‘Stateless’ Adds Another Prestige TV Notch To Netflix’s Expanding Belt

Although Netflix’s stash of prestige movies grows with every awards season, the still-dominant streaming service hasn’t concentrated as heavily upon comparable TV series. Given that those entries into the library are rarer, it’s worth discussing when one pops into view, and Netflix squarely aims for prestige territory with its acquisition of Stateless, a series co-created by Cate Blanchett, who also portrays a flashy cult leader. Intriguing, for sure. Does the show deliver, though? Yes, but in an unexpected way, while filling itself to the brim with both horror and hope.

Stateless is an expansive, although harrowingly dramatic, show which manages to be gripping — it’s a bit like if Orange Is The New Black wasn’t a dramedy and contained a more sympathetic protagonist — even though it’s not exactly the kind of subject that one can imagine tucking into voluntarily. There’s a lot going on here, far beyond Blanchett’s name, although her character plays a pivotal role in the mental breakdown of a white woman, who later finds herself behind a razor-wire fence at an Australian immigration detention center. What unfolds at the fictional Barton center gets twisty and non-linear, and what emerges is a portrait of various players woven into a vivid tapestry, which shall duly entrap any viewer that finishes the first episode.

Through a story that’s set down under but unavoidably mirrors much of what we’re seeing in the U.S. today, Stateless exposes many faces of twisted bureaucracy. If you guessed that this show was inspired by a real-life story, you’d be correct, with that inspiration coming from Cornelia Rau, a permanent Australia resident who somehow (about 15 years ago) ended up in a detention center like the one we see onscreen. Her identity’s switched up, so that Yvonne Strahovski (The Handmaid’s Tale) plays Sofie, who we first meet in her polished flight attendant capacity. The first episode’s quite a whirlwind, following Sofie’s flight from her frustrating job and family to her embroilment in the cult (co-headed by a slippery Dominic West, along with Blanchett’s manipulative showwoman) and her subsequent deterioration, followed by her illegal imprisonment.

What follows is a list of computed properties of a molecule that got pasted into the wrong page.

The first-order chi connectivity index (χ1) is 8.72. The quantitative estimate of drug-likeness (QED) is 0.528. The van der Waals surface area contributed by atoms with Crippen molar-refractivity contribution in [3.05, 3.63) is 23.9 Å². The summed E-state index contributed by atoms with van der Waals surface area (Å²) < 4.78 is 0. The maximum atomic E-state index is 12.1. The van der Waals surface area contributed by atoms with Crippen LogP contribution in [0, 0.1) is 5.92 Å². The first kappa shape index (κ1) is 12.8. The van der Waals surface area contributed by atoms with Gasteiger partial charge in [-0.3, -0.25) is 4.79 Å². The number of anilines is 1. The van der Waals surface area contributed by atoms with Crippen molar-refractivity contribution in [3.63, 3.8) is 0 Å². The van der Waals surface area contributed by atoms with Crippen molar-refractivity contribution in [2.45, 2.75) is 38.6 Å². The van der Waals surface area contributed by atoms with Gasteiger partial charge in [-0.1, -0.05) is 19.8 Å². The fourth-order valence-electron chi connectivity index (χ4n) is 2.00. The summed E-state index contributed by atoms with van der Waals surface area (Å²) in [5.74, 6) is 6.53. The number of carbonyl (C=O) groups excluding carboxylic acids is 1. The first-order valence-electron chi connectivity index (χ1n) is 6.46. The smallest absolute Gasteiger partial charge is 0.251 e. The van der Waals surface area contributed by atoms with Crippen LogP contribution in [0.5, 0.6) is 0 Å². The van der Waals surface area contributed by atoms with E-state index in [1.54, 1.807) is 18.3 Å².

It’s a nightmarish scenario in a show that digs not only into mental illness but the plight of the disenfranchised and, most importantly, anti-immigrant sentiment around the globe. That hasn’t gone away, not even for a moment, despite all of the other headlining atrocities taking place on a near-daily basis. The show invests a significant chunk on Sofie’s plight, but she’s meant to help us see into the hellish facilities inhabited to those who often remain unseen. And her fractured psyche’s a window, through which we can glimpse more layers, including a conflicted, rookie facility guard (Jai Courtney), who begins the show with a seemingly unshakable moral compass but slowly descends into his own survival mode while losing his grip on right and wrong.

A particularly tragic arc follows an Afghan refugee, Ameer (Fayssal Bazzi), and his family, who are entrapped within heart-wrenching circumstances. He’ll do anything to keep his daughters from falling into the clutches of the Taliban, and his fear is something that we can barely fathom from the other side of the screen.

Ben King/Netflix

This dizzying array of stories finds no soothing anchor, and although Blanchett doesn’t claim a huge amount of screentime, what we do see from her is sufficiently unsettling. She and West portray the only characters of note who aren’t desperately hanging onto their own pants, but they’re instrumental in the dismantling of Sofie’s identity and propelling her into the unfathomable next situation where she finds herself.

Ben King/Netflix

Stateless is one of those series where a viewer benefits by not knowing more than the bare necessities beforehand. It’s a ride that should be taken while realizing that unpleasant things will go down, but the journey’s still worth taking. Both Strahovski and Bazzi deliver stellar performances to sell their character’s plights to the audience without diving into maudlin territory, which would have been dreadfully easy for the writers to insert in the neverending quest for drama. Yet these characters are strong despite their tragic nature. They’ve both seen some sh*t, and they’re both outsiders in their own ways, even if Sofie’s suffering wasn’t always apparent to those who once knew her. Courtney, too, turns in a fine presence in a nuanced role that he must have relished.

This is a show full of natural-feeling momentum. Vital stories — the kind that could very well be considered seat-arm grippers if this was a feature-length picture, and if we could actually watch movies in theaters right now — shall be told as the episodes steadily tick off. When our current situation ends (and at some point, it will), the difficult situations portrayed in Stateless shall continue, and like no show that I’ve seen recently, the first episode’s intent upon convincing those on the fence to click on the next episode. You may not think Stateless is something you’d want to watch in these stressful times, but it’s compelling enough that it might prove you wrong.

Netflix’s ‘Stateless’ streams on July 8.

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